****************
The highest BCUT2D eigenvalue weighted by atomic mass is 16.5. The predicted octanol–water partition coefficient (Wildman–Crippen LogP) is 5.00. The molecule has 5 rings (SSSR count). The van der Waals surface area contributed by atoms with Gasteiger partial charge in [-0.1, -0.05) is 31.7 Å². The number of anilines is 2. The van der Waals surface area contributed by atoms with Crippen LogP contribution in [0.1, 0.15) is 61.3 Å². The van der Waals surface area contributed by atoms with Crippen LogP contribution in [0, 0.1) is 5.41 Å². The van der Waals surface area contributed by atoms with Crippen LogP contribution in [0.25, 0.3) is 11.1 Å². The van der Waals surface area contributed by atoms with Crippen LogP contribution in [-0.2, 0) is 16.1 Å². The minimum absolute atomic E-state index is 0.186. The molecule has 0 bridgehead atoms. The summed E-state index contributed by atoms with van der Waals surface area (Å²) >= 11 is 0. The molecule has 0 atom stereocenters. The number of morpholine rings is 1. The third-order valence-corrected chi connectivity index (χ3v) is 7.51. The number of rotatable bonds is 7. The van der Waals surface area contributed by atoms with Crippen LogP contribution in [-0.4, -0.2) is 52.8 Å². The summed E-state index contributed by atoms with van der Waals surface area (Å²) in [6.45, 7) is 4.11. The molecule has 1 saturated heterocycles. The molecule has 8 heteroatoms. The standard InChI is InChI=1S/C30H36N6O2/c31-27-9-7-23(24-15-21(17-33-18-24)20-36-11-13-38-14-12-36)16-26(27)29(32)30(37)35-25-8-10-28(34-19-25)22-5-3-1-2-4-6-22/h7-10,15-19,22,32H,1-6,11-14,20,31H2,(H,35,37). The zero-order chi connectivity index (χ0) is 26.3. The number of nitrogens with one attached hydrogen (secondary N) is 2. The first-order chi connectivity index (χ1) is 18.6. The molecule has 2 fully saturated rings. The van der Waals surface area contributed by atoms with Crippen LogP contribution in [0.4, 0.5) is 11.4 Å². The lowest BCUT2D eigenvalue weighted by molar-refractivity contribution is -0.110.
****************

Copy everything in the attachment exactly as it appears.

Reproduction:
The highest BCUT2D eigenvalue weighted by atomic mass is 16.5. The predicted octanol–water partition coefficient (Wildman–Crippen LogP) is 5.00. The molecule has 5 rings (SSSR count). The van der Waals surface area contributed by atoms with Gasteiger partial charge in [-0.1, -0.05) is 31.7 Å². The number of anilines is 2. The van der Waals surface area contributed by atoms with Crippen LogP contribution in [0.1, 0.15) is 61.3 Å². The van der Waals surface area contributed by atoms with Crippen LogP contribution in [0, 0.1) is 5.41 Å². The van der Waals surface area contributed by atoms with Crippen LogP contribution in [0.25, 0.3) is 11.1 Å². The van der Waals surface area contributed by atoms with Crippen LogP contribution in [-0.2, 0) is 16.1 Å². The minimum absolute atomic E-state index is 0.186. The molecule has 0 bridgehead atoms. The summed E-state index contributed by atoms with van der Waals surface area (Å²) >= 11 is 0. The molecule has 0 atom stereocenters. The number of morpholine rings is 1. The third-order valence-corrected chi connectivity index (χ3v) is 7.51. The number of rotatable bonds is 7. The van der Waals surface area contributed by atoms with Crippen LogP contribution in [-0.4, -0.2) is 52.8 Å². The summed E-state index contributed by atoms with van der Waals surface area (Å²) in [6.45, 7) is 4.11. The molecule has 1 saturated heterocycles. The molecule has 8 heteroatoms. The standard InChI is InChI=1S/C30H36N6O2/c31-27-9-7-23(24-15-21(17-33-18-24)20-36-11-13-38-14-12-36)16-26(27)29(32)30(37)35-25-8-10-28(34-19-25)22-5-3-1-2-4-6-22/h7-10,15-19,22,32H,1-6,11-14,20,31H2,(H,35,37). The zero-order chi connectivity index (χ0) is 26.3. The number of nitrogens with one attached hydrogen (secondary N) is 2. The first-order chi connectivity index (χ1) is 18.6. The molecule has 2 fully saturated rings. The van der Waals surface area contributed by atoms with Crippen LogP contribution in [0.4, 0.5) is 11.4 Å². The lowest BCUT2D eigenvalue weighted by molar-refractivity contribution is -0.110.